Marijuana Could Disqualify Immigrants From US Citizenship

By Paul Gaita 04/26/19

Any association with marijuana could be considered an issue in establishing "good moral character," which is a requirement for citizenship.

Group of people participating in a US citizenship ceremony

Immigrants who are found to have any involvement with marijuana—from possession and distribution, to medical marijuana use, to working in a cannabis company—could bar immigrants from earning citizenship, even in states where marijuana is legal.

New guidelines issued by U.S. Citizenship and Immigrant Services (USCIS) state that any violation of the Controlled Substances Act could be considered as an undermining factor in establishing "good moral character" (GMC), which is a requirement for citizenship.

Though medical marijuana is legal in 33 states and the District of Columbia, and recreational marijuana is legal for adults in 10 states and D.C., marijuana remains a Schedule I drug, and as such, remains prohibited by federal law.

The new guidelines (released on April 19) were issued as clarification for the USCIS Policy Manual about how an arrest for any involvement in marijuana-related activity could upend an immigrant's efforts towards citizenship.

USCIS stated in the memo that a "violation of federal controlled substance law, including for marijuana, established by a conviction or admission, is generally a bar to establishing GMC for naturalization even where the conduct would not be a violation of state law."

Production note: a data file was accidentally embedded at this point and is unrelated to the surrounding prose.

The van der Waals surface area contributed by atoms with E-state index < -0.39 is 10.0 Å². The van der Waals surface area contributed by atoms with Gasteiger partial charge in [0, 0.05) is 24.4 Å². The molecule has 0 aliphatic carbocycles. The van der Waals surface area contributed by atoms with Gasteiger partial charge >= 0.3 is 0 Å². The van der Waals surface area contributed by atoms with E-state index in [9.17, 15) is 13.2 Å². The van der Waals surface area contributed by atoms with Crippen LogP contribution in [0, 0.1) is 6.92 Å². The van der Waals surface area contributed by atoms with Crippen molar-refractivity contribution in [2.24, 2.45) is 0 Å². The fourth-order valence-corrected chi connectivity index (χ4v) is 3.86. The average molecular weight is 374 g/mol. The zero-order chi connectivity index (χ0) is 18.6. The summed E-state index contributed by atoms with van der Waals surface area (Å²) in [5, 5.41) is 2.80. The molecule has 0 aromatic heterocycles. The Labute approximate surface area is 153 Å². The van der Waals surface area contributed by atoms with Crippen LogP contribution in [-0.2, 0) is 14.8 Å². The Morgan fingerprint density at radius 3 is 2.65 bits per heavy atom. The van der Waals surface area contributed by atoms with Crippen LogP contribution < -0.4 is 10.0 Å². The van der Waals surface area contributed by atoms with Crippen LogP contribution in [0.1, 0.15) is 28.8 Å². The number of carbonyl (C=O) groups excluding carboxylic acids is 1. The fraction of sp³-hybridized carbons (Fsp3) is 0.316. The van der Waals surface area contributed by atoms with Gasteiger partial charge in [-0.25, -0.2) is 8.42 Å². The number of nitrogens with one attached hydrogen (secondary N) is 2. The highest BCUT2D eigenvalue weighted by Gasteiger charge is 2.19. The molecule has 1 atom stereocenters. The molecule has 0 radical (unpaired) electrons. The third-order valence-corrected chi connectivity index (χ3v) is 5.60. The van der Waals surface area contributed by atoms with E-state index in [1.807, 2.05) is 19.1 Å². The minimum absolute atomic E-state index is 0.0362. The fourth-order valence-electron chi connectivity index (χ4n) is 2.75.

USCIS policy defines good moral character as behavior that "measures up to the standards of average citizens in which the applicant resides."

A naturalization officer would determine an applicant's GMC according to his or her record, statements provided during the application, and oral testimony from an interview.

Applicants for naturalization who are found to have violated the federal law through "marijuana-related activities" may be considered to lack GMC. Such activities include possession, distribution, cultivation or manufacture of marijuana, regardless of its legal status in a state.

As CBS News noted, even jobs associated with the cannabis industry or use of medical marijuana could be denoted as a violation.

"U.S. Citizenship and Immigration Services is required to adjudicate cases based on federal law," said USCIS spokesperson Jessica Collins to CBS News. "Individuals who commit federal controlled substance violations face potential immigration consequences under the Immigration and Nationality Act, which applies to all foreign nationals regardless of the state or jurisdiction in which they reside."

The exception to this policy is if the violation is a single offense for simple possession of 30 grams or less of marijuana. 

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Paul Gaita lives in Los Angeles. He has contributed to the Los Angeles Times, Variety, LA Weekly, and The Los Angeles Beat, among many other publications and websites.